Situation 8: The batter crushes a fastball down the left field line that has extra bases written all over it. The left fielder thinks the same thing and throws his/her glove at the ball and hits the ball with the glove. Unfortunately this knocks the ball even further away from the left fielder. The batter-runner puts it into high gear in the attempt for an inside the park home run and is thrown out at the plate. However, the umpire sends the batter-runner back to third base because the rule calls for a three-base award for throwing equipment and hitting a batted ball. True or False?

Situation 9: The centerfielder fires the ball from centerfield in an attempt to get the runner trying to make it to third on the base hit. The ball sails and ends up in the parking lot. At the time of the throw the lead runner was between second and third and the batter-runner was between home and first base. The runners are placed at second and third base. True or False?

Situation 10: The batter strokes a ball deep to the outfield and in running the bases has to change running direction to avoid a collision with the shortstop. In the umpires judgment the batter-runner would have made it to third base had there been no change of direction. The ball reaches third base ahead of the batter-runner and the batter-runner is tagged. The umpire immediately calls “Time” identifies the obstruction on the shortstop and awards the batter-runner third base. True or False?

Situation 11: In running the bases the batter-runner rounds first base on the way to second, but while rounding first, runs 15-feet out of the base line on the way to second base. The umpire calls the batter-runner out for being out of the base line. True or False?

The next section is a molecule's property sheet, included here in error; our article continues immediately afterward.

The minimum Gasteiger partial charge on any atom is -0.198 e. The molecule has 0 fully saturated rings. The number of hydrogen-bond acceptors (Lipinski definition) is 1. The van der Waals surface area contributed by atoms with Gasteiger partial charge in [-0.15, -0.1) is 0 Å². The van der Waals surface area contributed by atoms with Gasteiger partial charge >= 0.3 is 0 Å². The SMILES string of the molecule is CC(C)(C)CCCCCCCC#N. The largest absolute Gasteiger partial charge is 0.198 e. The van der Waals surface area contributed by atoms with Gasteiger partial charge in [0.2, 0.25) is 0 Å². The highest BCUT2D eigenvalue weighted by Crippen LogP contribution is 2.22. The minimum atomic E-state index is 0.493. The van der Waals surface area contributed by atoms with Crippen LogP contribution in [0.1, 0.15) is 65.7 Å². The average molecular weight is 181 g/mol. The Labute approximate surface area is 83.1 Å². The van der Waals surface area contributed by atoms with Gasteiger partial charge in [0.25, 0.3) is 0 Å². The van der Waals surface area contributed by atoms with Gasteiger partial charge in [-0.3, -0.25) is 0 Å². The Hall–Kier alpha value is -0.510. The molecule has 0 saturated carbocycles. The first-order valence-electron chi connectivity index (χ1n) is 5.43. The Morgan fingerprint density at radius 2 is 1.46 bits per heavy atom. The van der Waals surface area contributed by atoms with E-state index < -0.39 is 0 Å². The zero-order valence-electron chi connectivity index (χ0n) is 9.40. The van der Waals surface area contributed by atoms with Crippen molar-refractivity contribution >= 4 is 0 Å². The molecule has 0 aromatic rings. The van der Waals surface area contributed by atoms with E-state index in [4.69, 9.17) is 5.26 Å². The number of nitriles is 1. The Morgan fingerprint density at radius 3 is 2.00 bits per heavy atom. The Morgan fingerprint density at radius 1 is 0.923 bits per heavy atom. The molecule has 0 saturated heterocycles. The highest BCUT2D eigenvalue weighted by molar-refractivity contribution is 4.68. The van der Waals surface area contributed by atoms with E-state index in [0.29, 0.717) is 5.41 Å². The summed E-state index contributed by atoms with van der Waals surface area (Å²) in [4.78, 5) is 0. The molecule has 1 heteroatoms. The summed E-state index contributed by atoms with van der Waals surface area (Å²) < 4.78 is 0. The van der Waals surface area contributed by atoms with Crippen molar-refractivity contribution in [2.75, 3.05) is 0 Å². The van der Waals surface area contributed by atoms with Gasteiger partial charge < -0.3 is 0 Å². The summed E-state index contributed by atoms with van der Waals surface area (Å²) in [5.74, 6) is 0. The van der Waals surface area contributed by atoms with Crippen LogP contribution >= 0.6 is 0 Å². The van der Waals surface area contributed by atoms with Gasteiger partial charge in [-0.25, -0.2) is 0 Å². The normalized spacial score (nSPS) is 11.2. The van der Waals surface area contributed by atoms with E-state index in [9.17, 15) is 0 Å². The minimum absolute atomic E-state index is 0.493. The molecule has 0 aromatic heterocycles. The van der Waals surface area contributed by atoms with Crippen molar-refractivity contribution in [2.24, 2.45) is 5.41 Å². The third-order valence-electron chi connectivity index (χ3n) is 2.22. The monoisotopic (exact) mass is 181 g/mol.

Situation 12: The second baseman takes the strong and accurate throw from the right fielder and is waiting for the batter-runner to come into second base. The batter-runner seeing that he/she is a dead duck, intentionally barrels into the second baseman and knocks the ball loose. The umpire calls the batter-runner out for not sliding or attempting to go around the fielder. True or False?

Situation 13: Runner on first base and the batter lofts a fly ball to the right fielder. The runner on first advances only a few steps off first base, watching to see if the ball is caught. The batter-runner passes the lead runner also watching to see if the ball is caught; the ball is dropped and the lead runner hustles to third base and the batter-runner ends up at second base. The umpire calls “time” and calls the runner at third base out for allowing the batter-runner to pass. True or False?

Situation 14: With the winning run on third base and one out the batter hits a fly ball to shallow centerfield. The base coach has the runner tag up at third base. At the last second, the third base coach thinking the runner will be thrown out at home, puts out his/her arms and grabs hold of the runner to stop him/her. The umpire calls the runner at third base out for interference by a base coach. True or False?

Situation 15: The batter hits a ground ball to the shortstop, who throws wild into the stands (ball is dead). The batter-runner misses first base but is awarded second base on the overthrow. Once the ball is put back into play, the defensive team makes a proper appeal that the batter-runner missed first and the umpire calls him out. True or False?

Situation 16: The runner on second base scores on a base hit, but fails to touch third base on the way home. The ball is finally thrown to the infield and the defense requests “time”. After time is called the defense appeals to the umpire that the runner who just scored missed third base. The umpire agrees and calls the runner out for missing third base. True or False?

Situation 17: A manager or coach may be granted “time” to talk to any defensive player(s). There is a visit charged to the pitcher for each such conference. True or False?

Situation 18: Any umpire’s decision that involves the interpretation of a playing rule is not protestable by the manager and/or coach, even if the interpretation is wrong. True or False?